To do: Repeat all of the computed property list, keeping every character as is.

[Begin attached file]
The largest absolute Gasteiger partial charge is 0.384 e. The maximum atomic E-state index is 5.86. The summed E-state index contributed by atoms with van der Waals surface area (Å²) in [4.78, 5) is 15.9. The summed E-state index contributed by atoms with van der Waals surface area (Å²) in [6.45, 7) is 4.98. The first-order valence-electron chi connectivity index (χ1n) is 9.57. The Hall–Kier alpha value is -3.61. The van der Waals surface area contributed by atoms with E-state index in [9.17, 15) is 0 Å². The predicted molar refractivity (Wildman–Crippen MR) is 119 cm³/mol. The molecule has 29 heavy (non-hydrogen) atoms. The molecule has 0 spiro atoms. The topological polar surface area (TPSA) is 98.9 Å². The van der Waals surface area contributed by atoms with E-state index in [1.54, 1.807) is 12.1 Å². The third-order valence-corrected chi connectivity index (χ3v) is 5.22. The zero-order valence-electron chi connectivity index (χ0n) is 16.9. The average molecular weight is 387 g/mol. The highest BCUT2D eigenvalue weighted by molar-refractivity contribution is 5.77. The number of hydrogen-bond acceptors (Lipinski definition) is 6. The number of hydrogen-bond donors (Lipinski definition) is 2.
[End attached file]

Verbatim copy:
The largest absolute Gasteiger partial charge is 0.384 e. The maximum atomic E-state index is 5.86. The summed E-state index contributed by atoms with van der Waals surface area (Å²) in [4.78, 5) is 15.9. The summed E-state index contributed by atoms with van der Waals surface area (Å²) in [6.45, 7) is 4.98. The first-order valence-electron chi connectivity index (χ1n) is 9.57. The Hall–Kier alpha value is -3.61. The van der Waals surface area contributed by atoms with E-state index in [9.17, 15) is 0 Å². The predicted molar refractivity (Wildman–Crippen MR) is 119 cm³/mol. The molecule has 29 heavy (non-hydrogen) atoms. The molecule has 0 spiro atoms. The topological polar surface area (TPSA) is 98.9 Å². The van der Waals surface area contributed by atoms with E-state index in [1.54, 1.807) is 12.1 Å². The third-order valence-corrected chi connectivity index (χ3v) is 5.22. The zero-order valence-electron chi connectivity index (χ0n) is 16.9. The average molecular weight is 387 g/mol. The highest BCUT2D eigenvalue weighted by molar-refractivity contribution is 5.77. The number of hydrogen-bond acceptors (Lipinski definition) is 6. The number of hydrogen-bond donors (Lipinski definition) is 2.